I had to accept the reality that I wasnt in control, because I couldnt guide the doctors hands that would operate on Marlie, but God could. I couldnt make sure the machine that was functioning for her heart during her surgery didnt malfunction, but God could. Slowly, God tugged me enough that I finally fell into His arms and let it go. I realized that I had no choice. He was in control, just as He always had been, and I would be alright regardless of the outcome, because He would be with me. I couldnt handle it, not alone. But God never intended for me to have to handle it alone. I was trying to handle it alone, and failing miserably.
Once I let it go, and accepted Gods control over my daughters condition, a peace fell over me. I was able to function again, and I was able to be strong for her when we went for the echocardiogram. God gave me the courage to face that appointment without fear, and when the test administrator began to look at Marlies heart, she began to make comments about how her heart looked, pointing out things on the screen to me.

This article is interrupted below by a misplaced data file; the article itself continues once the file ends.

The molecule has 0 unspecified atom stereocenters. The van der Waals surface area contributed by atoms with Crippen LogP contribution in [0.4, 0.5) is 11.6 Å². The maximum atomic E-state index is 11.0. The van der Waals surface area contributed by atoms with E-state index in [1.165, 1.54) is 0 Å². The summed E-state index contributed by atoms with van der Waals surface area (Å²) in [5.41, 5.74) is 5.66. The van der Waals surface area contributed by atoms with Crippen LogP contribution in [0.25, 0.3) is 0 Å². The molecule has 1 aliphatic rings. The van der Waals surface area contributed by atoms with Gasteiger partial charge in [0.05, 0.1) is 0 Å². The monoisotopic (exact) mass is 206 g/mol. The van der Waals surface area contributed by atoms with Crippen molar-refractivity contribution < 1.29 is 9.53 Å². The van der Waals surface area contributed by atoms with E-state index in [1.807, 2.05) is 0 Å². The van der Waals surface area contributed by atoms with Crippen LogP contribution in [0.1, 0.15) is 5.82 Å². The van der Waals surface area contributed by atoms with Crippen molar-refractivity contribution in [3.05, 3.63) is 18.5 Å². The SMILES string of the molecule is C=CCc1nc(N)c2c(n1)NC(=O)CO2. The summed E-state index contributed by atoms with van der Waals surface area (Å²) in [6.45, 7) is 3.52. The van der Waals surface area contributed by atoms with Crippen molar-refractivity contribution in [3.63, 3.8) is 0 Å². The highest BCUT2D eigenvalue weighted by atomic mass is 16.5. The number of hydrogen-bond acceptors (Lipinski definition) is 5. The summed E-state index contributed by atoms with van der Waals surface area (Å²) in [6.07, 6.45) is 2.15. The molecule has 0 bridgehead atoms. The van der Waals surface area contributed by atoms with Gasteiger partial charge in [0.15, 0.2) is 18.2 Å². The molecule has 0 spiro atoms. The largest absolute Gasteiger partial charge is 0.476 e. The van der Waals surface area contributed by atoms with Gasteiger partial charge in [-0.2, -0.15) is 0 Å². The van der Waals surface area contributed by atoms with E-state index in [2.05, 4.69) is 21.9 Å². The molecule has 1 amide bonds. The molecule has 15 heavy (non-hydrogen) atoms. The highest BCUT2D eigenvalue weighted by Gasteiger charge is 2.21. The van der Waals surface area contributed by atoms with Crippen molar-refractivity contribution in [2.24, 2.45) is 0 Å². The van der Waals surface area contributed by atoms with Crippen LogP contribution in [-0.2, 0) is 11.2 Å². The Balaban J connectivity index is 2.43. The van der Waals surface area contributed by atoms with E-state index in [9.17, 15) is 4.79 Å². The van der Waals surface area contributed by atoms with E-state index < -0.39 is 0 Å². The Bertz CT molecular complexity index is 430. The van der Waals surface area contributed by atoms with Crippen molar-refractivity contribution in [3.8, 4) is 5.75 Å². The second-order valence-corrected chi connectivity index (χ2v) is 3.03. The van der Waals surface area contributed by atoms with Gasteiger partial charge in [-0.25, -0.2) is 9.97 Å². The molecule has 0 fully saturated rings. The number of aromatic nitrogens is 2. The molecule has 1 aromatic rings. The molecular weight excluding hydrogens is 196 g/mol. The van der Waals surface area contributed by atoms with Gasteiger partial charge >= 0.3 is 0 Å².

That hole is really small...
This one looks pretty small, too.
Finally, she said, Ill send this video to your doctor, but it looks to me like shes healed up. These holes are so small I cant see that they would require surgery. The next morning, our cardiologist confirmed her initial findings: I dont think this will ever require surgery.
Praise the Lord! Six weeks earlier, she faced open heart surgery, but now, I firmly believe, because of my willingness to relinquish control of my daughter over to God, He healed her.
God is faithful, but I learned that until you let go, God cant catch you.
HEARTLIGHT(R) Magazine is a ministry of loving Christians and the Westover Hills church of Christ.
Edited by Phil Ware and Paul Lee.
Copyright © 1996-97, Heartlight, Inc., 8332 Mesa Drive, Austin, TX 78759.
Article Copyright 1998, Leslie Austin. Used by permission.